Chris Swagler | April 22nd, 2022

During the height of the COVID-19 pandemic, one of the most ruthless and successful Russian ransomware groups, Conti, publicly announced that it would refrain from targeting healthcare providers. However, recent information confirms that unsurprisingly the ransomware group lied as they launched more than 200 attacks against hospitals and other healthcare facilities since first appearing in 2018 as “Ryuk”. This knowledge was confirmed, in part, due to a threat hunting campaign.

Microsoft executed a legal sneak attack against a remote access trojan and malware platform, Zloader, that numerous ransomware groups used to deploy their malware in victims’ networks. Microsoft acquired a court order allowing it to seize 65 domain names that were used to maintain the Zloader botnet. The civil lawsuit against Zloader named seven “John Does,” and sought information to identify cybercriminals who used Zloader to launch ransomware attacks. Some of the John Does were associated with lesser ransomware collectives, including Egregor and Netfilim.

According to Microsoft and an advisory from the U.S. Cybersecurity & Infrastructure Security Agency (CISA), Zloader had a special relationship with Ryuk/Conti [hereafter ‘Conti’] acting as the distribution platform for deploying Conti ransomware. Microsoft was backed by numerous parties in the legal effort against Zloader by filing supporting declarations, including a former U.S. National Security Agency (NSA) penetration tester. The former tester is now chief security officer of the Health Information Sharing & Analysis Center (H-ISAC), an industry group sharing information about cyberattacks against healthcare providers. The Conti ransomware attacks have impacted healthcare facilities in 192 cities across 41 states and the District of Columbia.

According to a declaration with the U.S. District Court for the Northern District of Georgia, the attacks resulted in temporary or permanent loss of IT systems supporting the provider delivery functions in modern hospitals, resulting in canceled surgeries and delayed medical care. Hospitals reported nearly $100 million in lost revenue due to Conti infections, per data acquired from interviews with hospital staff, public statements, and media articles. Additionally, to effectively respond to the Conti attacks cost some $500 million, including ransomware payments, digital forensic services, security improvements, and upgrading impacted systems. In May 2021, Ireland’s Health Service Executive, which operates the country’s public health system, was impacted by the Conti ransomware causing massive disruptions to healthcare and costing $600 million to recover. Throughout 2020, Conti ravaged the healthcare sector and, according to leaked internal chats from the Conti ransomware group, they accessed more than 400 healthcare facilities in the United States.

FBI and DHS officials had reliable intelligence that the group planned to simultaneously ransom the care facilities. Another report discovered that Conti orchestrated a cyberattack against a Canadian healthcare provider and at least 68 healthcare providers suffered ransomware attacks. Even though Conti is one of numerous ransomware groups targeting the healthcare industry, ransomware attacks on the healthcare sector are underreported because a large percentage of victims paying ransoms want to keep their data and news of their breach confidential. A survey showed that almost 60% percent of victims hit by ransomware paid their extortionists.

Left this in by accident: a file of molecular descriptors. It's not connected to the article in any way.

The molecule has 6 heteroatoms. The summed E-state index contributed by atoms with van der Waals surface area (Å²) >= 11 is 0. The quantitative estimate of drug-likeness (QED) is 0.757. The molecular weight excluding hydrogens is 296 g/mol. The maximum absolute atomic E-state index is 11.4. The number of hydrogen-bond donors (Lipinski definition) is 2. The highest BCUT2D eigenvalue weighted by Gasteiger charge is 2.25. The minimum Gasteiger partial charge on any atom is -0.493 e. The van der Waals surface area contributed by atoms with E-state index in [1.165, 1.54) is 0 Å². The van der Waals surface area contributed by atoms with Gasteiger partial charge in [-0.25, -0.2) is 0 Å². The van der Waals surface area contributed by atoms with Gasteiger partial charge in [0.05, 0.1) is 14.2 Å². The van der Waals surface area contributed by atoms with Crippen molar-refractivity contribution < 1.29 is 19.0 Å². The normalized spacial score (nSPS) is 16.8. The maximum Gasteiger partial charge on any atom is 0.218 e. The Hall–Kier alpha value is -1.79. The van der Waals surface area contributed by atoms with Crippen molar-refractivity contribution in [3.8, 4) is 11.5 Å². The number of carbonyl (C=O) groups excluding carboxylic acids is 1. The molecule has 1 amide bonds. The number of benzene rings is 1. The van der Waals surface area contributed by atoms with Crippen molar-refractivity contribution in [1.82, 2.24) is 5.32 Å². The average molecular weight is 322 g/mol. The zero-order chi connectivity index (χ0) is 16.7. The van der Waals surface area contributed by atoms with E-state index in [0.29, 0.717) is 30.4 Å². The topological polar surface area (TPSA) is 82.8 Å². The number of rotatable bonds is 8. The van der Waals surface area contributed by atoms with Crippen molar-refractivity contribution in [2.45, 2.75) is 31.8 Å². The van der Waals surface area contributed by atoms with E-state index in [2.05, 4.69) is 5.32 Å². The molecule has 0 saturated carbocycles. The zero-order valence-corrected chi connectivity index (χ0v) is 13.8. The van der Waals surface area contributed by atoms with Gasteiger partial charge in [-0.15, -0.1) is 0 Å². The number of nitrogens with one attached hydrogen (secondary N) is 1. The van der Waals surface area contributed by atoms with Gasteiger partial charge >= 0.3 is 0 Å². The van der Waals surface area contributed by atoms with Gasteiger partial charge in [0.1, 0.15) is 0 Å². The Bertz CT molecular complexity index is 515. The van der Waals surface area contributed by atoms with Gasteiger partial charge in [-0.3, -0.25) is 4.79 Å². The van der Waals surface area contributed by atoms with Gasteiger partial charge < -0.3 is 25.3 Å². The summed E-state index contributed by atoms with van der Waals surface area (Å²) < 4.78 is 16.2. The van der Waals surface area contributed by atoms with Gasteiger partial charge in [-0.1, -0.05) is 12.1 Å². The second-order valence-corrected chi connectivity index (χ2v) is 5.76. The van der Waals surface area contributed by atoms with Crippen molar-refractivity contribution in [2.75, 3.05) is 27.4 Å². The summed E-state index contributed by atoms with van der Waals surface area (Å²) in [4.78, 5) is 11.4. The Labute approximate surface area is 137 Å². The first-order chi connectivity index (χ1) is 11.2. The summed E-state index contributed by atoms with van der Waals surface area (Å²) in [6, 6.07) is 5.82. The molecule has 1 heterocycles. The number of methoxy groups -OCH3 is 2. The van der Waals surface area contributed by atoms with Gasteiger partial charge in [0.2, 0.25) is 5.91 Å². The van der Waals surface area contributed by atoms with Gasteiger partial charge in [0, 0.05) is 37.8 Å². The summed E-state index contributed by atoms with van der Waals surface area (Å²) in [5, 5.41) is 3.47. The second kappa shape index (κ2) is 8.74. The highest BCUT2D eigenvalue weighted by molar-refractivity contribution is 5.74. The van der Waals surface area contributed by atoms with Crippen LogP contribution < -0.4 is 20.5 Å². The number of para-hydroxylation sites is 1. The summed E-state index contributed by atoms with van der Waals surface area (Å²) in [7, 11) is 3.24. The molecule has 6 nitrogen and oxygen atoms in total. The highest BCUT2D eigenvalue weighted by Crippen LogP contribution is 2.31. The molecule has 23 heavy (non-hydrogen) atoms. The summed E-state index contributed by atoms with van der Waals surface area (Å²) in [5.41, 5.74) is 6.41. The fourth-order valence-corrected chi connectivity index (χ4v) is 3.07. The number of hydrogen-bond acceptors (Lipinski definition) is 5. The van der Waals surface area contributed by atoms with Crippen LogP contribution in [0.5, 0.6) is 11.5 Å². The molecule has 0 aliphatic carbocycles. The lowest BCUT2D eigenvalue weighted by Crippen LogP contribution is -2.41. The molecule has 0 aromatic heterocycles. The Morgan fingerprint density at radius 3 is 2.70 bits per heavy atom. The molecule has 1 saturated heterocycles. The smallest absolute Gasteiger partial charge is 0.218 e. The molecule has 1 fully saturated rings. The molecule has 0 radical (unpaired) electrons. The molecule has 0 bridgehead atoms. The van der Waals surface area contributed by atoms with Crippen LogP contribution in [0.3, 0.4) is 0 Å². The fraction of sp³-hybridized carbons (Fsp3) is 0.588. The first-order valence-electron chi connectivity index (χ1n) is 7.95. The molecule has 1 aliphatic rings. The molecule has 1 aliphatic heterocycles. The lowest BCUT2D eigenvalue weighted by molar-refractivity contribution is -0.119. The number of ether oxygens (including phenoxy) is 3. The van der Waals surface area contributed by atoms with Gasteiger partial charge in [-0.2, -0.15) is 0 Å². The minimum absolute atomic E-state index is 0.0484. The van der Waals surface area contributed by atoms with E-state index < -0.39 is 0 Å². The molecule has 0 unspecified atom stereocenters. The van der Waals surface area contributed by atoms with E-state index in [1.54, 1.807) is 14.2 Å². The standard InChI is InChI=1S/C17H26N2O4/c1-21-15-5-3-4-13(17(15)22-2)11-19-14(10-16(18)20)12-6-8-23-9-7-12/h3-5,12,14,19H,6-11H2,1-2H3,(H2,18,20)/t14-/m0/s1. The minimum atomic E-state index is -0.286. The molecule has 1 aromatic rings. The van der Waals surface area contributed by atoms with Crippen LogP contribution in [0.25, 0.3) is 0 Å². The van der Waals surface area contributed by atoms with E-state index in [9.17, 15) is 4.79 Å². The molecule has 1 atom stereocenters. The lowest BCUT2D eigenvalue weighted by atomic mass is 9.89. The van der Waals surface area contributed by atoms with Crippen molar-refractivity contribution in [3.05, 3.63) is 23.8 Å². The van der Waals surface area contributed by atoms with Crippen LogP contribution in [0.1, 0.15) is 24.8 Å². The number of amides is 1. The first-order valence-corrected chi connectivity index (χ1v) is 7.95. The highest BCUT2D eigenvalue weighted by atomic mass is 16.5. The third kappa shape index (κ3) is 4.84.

Another reason for the high ransom payment percentage is that crime groups shifted their focus away from deploying ransomware and towards stealing data and demanding payment not to publicly release the information. Conti posts victims’ internal data on their dark web blog to shame those who refuse to pay a ransom and have claimed responsibility for breaching a variety of critical healthcare sectors, including testing labs, pharmaceutical companies, and a spinal surgery center. According to a 2021 Healthcare Information and Management Systems Society (HIMSS) survey, 67% of healthcare cybersecurity professionals experienced a significant security incident, and only 43% fully implemented intrusion and prevention technologies.

The FBI explained that Conti accesses victims’ networks using weaponized malicious email links, attachments, or stolen Remote Desktop Protocol (RDP) credentials. Additionally, Conti used embedded PowerShell scripts to weaponize Microsoft Office documents to initially stage Cobalt Strike using the Office documents and drop Emotet onto the networks allowing them to deploy ransomware. On average, Conti spends between four days and three weeks observing victims’ networks before deploying ransomware.

With more ransomware groups targeting the healthcare industry even after the pandemic, it’s critical for companies, including hospitals and healthcare facilities to stay ahead of the current threat landscape and always backup their data network. At SpearTip, our certified engineers work continuously at our 24/7/365 Security Operations Center to leverage effective and purpose-built solutions to defend healthcare providers against cyberattacks and protect patient-sensitive data, allowing them to provide care and improve patient outcomes. Threat actors can’t be trusted, especially Conti, because they will target the same companies twice for more ransom. ShadowSpear is an unparalleled and purpose-built platform that helps strengthen and improve healthcare technology and infrastructure, allowing providers to pursue innovation and protect against operational disruptions and ransomware attacks.

If your company is experiencing a breach, call our Security Operations Centers at 833.997.7327 to speak directly with an engineer.